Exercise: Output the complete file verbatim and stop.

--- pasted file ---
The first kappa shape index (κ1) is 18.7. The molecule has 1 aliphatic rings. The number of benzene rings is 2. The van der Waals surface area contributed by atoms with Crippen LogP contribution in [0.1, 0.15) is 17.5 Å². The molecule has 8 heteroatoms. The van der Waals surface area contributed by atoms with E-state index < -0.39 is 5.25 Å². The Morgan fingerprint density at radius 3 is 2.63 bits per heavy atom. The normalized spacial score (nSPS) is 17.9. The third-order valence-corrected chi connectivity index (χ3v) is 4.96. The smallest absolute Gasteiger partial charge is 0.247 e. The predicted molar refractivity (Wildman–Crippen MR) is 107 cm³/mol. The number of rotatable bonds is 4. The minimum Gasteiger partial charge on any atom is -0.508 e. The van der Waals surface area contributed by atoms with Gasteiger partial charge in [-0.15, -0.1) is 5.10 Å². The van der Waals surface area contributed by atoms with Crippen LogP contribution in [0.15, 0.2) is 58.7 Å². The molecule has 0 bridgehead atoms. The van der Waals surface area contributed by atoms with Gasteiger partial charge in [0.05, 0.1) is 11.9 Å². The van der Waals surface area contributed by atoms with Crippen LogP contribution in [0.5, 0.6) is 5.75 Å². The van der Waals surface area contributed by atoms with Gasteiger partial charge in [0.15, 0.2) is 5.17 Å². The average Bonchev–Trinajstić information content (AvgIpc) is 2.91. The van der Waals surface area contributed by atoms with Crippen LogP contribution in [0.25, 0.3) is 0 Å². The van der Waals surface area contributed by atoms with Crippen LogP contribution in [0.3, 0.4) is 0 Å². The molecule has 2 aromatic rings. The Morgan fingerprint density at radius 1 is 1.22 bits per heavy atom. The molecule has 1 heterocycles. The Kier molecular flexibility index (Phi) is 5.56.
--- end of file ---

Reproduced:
The first kappa shape index (κ1) is 18.7. The molecule has 1 aliphatic rings. The number of benzene rings is 2. The van der Waals surface area contributed by atoms with Crippen LogP contribution in [0.1, 0.15) is 17.5 Å². The molecule has 8 heteroatoms. The van der Waals surface area contributed by atoms with E-state index < -0.39 is 5.25 Å². The Morgan fingerprint density at radius 3 is 2.63 bits per heavy atom. The normalized spacial score (nSPS) is 17.9. The third-order valence-corrected chi connectivity index (χ3v) is 4.96. The smallest absolute Gasteiger partial charge is 0.247 e. The predicted molar refractivity (Wildman–Crippen MR) is 107 cm³/mol. The number of rotatable bonds is 4. The minimum Gasteiger partial charge on any atom is -0.508 e. The van der Waals surface area contributed by atoms with Gasteiger partial charge in [-0.15, -0.1) is 5.10 Å². The van der Waals surface area contributed by atoms with Crippen LogP contribution in [0.15, 0.2) is 58.7 Å². The molecule has 0 bridgehead atoms. The van der Waals surface area contributed by atoms with Gasteiger partial charge in [0.05, 0.1) is 11.9 Å². The van der Waals surface area contributed by atoms with Crippen LogP contribution in [0.5, 0.6) is 5.75 Å². The van der Waals surface area contributed by atoms with Gasteiger partial charge in [0.15, 0.2) is 5.17 Å². The average Bonchev–Trinajstić information content (AvgIpc) is 2.91. The van der Waals surface area contributed by atoms with Crippen LogP contribution in [0.25, 0.3) is 0 Å². The van der Waals surface area contributed by atoms with Crippen LogP contribution in [0.3, 0.4) is 0 Å². The molecule has 2 aromatic rings. The Morgan fingerprint density at radius 1 is 1.22 bits per heavy atom. The molecule has 1 heterocycles. The Kier molecular flexibility index (Phi) is 5.56.